Since the connecting terminals of the QFP type semiconductor device are provided along edges of the package, a state of connection of the connecting terminals soldered onto a wiring board (referred to as a printed-circuit board, circuit board, a mother board or simply a board) can be easily checked by visual inspection. However, since the BGA-type semiconductor device has the ball-like connecting terminals on a bottom surface of the package in an array-like arrangement, it is difficult to check the soldered state of the terminals provided on an inner side of the bottom surface by visual inspection from outside. The present invention eliminates such a problem in the inspection performed on the soldered state of the connecting terminals of the BGA-type semiconductor device.

2. Description of the Related Art

A description will now be given, with reference to FIG. 1, of a conventional BGA-type semiconductor device. FIG. 1 is a plan view of a bottom surface of a package 10 of a conventional BGA-type semiconductor device. A bare chip such as an LSI is molded in the package 10. Ball-like soldering bumps are provided in a matrix-like arrangement on the bottom surface of the package 10 except in an area directly below the bare chip. Each of the ball-like soldering bumps 12 comprises a copper core having a cover which is metalized by a nickel and gold alloy (Ni--Au).

FIG. 2 is a perspective view of the BGA-type semiconductor device placed on a wiring board 14. The soldering bumps 12 are soldered to respective footprints (pads) 16 provided on the wiring board 14. Before mounting the BGA semiconductor device, solder paste is applied on the footprints 16 of the wiring board 14 by using a metal mask. Thereafter, the BGA-type semiconductor device is placed on the solder paste applied on the footprints 16. Then, the BGA-type semiconductor device is mounted on the wiring board 14 by performing a solder reflowing process.

When a state of a soldered portion is checked by visual inspection or using a microscope, checking of all of the soldering bumps 12 is difficult since some of the soldering bumps 12 are provided on an inner side of the bottom surface of the package 10. For example, the soldering bump 12a shown in FIG. 1 can be easily checked since the soldering bump 12a is located in the outermost position among the soldering bumps 12. However, it is difficult to check the soldering bump 12b from outside of the package 10 since the soldering bump 12b is located on an inner side of the bottom surface. Checking of the soldered state of the soldering bumps 12 is performed by observing a solder fillet formed by a solder reflowing process. The solder fillet is a part of solder connecting the soldering bump 12 to the footprint 16, and is formed between the soldering bump 12 and the footprint 16. Generally, a height of the soldering bump 12 is about 0.35 mm. Thus, it is very difficult to check the soldering bump 12 located far inside from an edge of the bottom surface of the package 10 by visual inspection.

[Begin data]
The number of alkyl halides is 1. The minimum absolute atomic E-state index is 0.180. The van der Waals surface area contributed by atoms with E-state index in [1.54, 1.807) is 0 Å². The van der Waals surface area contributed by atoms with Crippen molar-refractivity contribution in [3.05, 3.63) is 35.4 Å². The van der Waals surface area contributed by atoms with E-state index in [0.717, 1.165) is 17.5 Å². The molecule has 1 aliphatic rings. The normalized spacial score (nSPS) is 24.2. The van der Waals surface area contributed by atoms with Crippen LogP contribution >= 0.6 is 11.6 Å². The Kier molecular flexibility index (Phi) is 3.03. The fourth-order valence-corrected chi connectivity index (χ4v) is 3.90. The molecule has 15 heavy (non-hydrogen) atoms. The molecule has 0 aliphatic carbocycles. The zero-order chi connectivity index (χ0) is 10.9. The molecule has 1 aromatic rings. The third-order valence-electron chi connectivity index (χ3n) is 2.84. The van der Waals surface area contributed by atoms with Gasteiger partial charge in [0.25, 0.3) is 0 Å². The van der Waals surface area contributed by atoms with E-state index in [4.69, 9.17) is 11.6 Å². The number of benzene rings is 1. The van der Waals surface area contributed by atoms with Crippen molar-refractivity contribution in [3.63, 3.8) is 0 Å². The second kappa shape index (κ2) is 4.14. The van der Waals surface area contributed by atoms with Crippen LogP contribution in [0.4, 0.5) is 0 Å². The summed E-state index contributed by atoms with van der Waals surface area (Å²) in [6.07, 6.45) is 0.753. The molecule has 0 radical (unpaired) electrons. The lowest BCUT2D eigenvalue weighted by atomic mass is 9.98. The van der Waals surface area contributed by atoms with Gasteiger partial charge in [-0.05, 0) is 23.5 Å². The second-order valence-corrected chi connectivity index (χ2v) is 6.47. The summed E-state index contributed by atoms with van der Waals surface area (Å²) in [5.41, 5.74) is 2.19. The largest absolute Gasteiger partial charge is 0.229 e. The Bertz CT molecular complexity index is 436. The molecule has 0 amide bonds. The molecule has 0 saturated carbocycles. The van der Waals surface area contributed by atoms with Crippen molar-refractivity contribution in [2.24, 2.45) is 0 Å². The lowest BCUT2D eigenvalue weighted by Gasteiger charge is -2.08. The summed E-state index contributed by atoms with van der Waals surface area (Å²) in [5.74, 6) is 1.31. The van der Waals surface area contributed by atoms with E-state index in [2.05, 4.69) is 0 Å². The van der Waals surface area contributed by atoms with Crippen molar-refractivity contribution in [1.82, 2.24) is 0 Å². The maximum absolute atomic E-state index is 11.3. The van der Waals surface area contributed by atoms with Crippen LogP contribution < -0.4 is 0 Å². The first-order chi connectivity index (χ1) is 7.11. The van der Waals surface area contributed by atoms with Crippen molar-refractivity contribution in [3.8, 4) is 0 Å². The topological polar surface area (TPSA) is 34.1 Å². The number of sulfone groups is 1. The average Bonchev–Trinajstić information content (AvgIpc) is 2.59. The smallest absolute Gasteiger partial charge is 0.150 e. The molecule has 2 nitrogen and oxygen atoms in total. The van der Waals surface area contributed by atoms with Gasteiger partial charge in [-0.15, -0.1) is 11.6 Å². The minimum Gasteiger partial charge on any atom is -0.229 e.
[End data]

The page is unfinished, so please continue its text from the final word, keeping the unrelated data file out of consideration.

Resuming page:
SUMMARY OF THE INVENTION

It is a general object of the present invention to provide an improved and useful BGA-type semiconductor device and wiring board in which the above-mentioned problem is eliminated.

A more specific object of the present invention is to provide a BGA-type semiconductor device having a soldering bump a soldered state of which can be easily checked by visual inspection.

Another object of the present invention is to provide a wiring board a soldered state of which can be easily checked by visual inspection when a BGA-type semiconductor device is soldered thereto.

In order to achieve the above-mentioned objects, there is provided according to one aspect of the present invention a semiconductor device mountable to a wiring board, comprising:

a package having a bottom surface which faces the wiring board when the semiconductor device is mounted on the wiring board; and

a plurality of soldering bumps provided on the bottom surface of the package, the plurality of soldering bumps being in a plurality of different sizes, the plurality of soldering bumps being located in positions where the plurality of soldering bumps are observable from outside of the package when the semiconductor device is mounted on the wiring board.

According to the above-mentioned invention, a soldered state of all of the soldering bumps can be determined as to whether the soldered state is good or not good by observing the soldered state of the plurality of soldering bumps in the plurality of sizes. Probability of occurrence of a bad soldered state is increased by providing the different sized soldering bumps. That is, the different sized soldering bumps create a critical condition of soldering. If a bad soldered state does not occur in the critical condition, it can be determined that regular soldering bumps other than the observed soldering bumps are in a good soldered state. This achieves an easy inspection of the soldered state with a high accuracy.